Sundara Aiynr, J.
1. The argument in second appeal is that the 2nd defendant was adopted by Chinna Rangamma and that the adoption is valid as one made by a dancing girl. But the finding is that Chinna Rangamma was a married woman. It is not explained how she can be treated as a dancing girl. It is stated that as she belonged to the Bogum caste she could adopt a girl, whether she was a married woman or not. But no such custom is found to be established by either of the two Courts. I dismiss the second appeal with costs. I am not to be understood as conceding that an adoption made by a woman of the prostitute class would be valid at all.
Sadasiva Aiyar J.
2. I should like to add that I dissent with the greatest respect from the casein Vengu v. Mahalinga I.L.R. (1888) M. 393. approve of the decision of the Bombay High Court in Mathura Naiken v. Esu Naicken I.L.R. (1880) B. 545. I am also clearly of opinion that it is not only illegal to adopt girls by prostitutes but the illegality is. if possible very much enhanced by a woman of the prostitute class who has followed the practices of a moral family Hindu woman trying to follow the practices of a prostitute herself and adopt a girl for herself. The adoption in the case in Vengu v. Mahalinga I.L.R. (1888) M. 393 seems to have taken place before the Indian Penal Code was enacted in I860. The validity of the adoption in that case might be therefore supported on that ground as it was sought to be so supported in Kanialakshi v. Ramaswami Chetti I.L.R. (1895) M. 127; but 1 wish to dissent from Vengu v. Mahalinga I.L.R. (1888) M. 393 on the broad ground that an adoption of a minor girl by a prostitute belonging to a caste which notoriously follows prostitution as a profession after the Penal Code came into force is a criminal act and is on that ground also clearly illegal. I am also clearly of opinion that the authority of Vengu v. Mahalinga I.L.R. (1888) M. 393 has been reduced to a minimum by the observations of the Privy Council in the case in Ghasti v. Umrao Jan I.L.R. (1893) C. 149. Lord Hobhouse at p. 156 of the report clearly expresses his approval of the case of Mathura Naiken v. Hsu Naiken'* though of course it might be said that His Lordship does not express any definite opinion as it was unnecessary to do so for the purposes of that case which related to Mahomedan prostitutes. His Lordship says 'that whatever may be the case as regards Hindus, as regards Mahomedans, prostitution is not looked upon by their religion or their laws with any more favourable eye than by the Christian rtligion and laws. As a Hindu I wish to express respectfully but emphatically my opinion that prostitution is not looked on by the Hindu religion or its lawswith any more favourable eye than by the Christian or Mahomedan religion or the Christian or Mahomedan laws. When I was a judicial officer in Madura I have had occasion to take evidence of old dancing girl witnesses in connection with dancing offices in temples and such witnesses have admitted that the so-called adopted girls are usually called 'Sirais' or captives and that many such girls of different castes were purchased by old dancing girls daring the famine of 1876. Prostitutes are by the nature of their calling frequently sterile and it is the countenance given to adoption by the Courts which has been recruiting the ranks of the caste of prostitutes instead of letting the caste gradually die a natural death.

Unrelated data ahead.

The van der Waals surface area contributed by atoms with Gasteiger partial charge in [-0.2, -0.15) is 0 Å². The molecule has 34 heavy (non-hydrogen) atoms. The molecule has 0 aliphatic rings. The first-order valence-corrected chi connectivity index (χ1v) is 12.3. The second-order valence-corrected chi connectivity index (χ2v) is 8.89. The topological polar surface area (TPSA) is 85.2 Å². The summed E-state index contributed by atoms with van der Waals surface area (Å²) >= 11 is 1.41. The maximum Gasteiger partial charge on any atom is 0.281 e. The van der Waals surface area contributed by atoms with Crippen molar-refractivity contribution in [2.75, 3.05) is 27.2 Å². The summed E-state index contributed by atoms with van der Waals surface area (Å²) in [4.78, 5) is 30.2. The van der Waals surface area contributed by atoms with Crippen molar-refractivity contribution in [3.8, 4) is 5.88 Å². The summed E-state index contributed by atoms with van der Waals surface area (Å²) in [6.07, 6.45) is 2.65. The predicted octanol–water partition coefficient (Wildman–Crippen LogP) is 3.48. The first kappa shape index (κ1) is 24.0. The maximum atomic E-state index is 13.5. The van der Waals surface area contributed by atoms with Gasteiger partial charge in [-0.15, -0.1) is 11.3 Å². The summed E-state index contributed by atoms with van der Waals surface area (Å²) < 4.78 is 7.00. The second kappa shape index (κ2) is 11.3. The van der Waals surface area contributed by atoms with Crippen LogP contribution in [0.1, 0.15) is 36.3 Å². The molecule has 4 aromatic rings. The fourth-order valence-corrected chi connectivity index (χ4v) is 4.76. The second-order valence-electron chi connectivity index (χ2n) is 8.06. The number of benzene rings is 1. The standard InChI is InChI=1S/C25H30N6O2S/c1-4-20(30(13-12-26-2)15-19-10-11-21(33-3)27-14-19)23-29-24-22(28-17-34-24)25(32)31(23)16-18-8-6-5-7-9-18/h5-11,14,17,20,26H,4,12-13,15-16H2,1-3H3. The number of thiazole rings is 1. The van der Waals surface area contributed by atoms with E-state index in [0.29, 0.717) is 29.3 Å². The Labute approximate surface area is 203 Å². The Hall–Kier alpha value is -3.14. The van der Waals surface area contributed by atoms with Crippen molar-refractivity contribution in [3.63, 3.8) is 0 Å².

3. Even if a prostitute belonging to the so-called dancing girl caste be allowed to adopt a girl on the ground that the caste custom allows it even as against the Shastras it seems to me to go too far to allow plurality of adoptions as has been allowed by some decisionsAgain, it is clear that in some castes such as a section of the Kaikkalar castes and in the Bogum caste, a girl can be married as a Hindu and lead a family life though born a prostitute. In the present case the 2nd defendant's foster-mother was so married and led a family life. The ordinary Hindu Law ought to be applied to such persons and not the law applying to the prostitutes. She and her husband were therefore clearly not legally entitled to adopt a girl and they ought to have adopted only a boy according to the ordinary Hindu Law. It is not alleged that 2nd defendant's foster-mother was a prostitute when she made the alleged adoption. Rather it is alleged that both she and her husband adopted the 2nd defendant while they were leading a family life. Even if the foster-mother turned a prostitute(during her husband's life time ot after his death) she could not be allowed to adopt a girl having once adopted the ordinary Hindu Law. In some case ingenious theories have been propounded that the adoption by a prostitute must be considered to have been intended for her own spiritual benefit and not to continue the line of the prostitute profession. Why Courts should have been astute to bolster up evil customs thus by fancying or presuming the existence of high spiritual motive have been somewhat of a surprise to me. As far as I know, no spiritual benefit can accrue to a prostitute mother by the spiritual ministrations of her prostitute adopted daughter and even adopted sons are very poor substitutes for legitimate sons according to Hindu Law. With these observations I agree in holding that this second appeal must be dismissed with costs.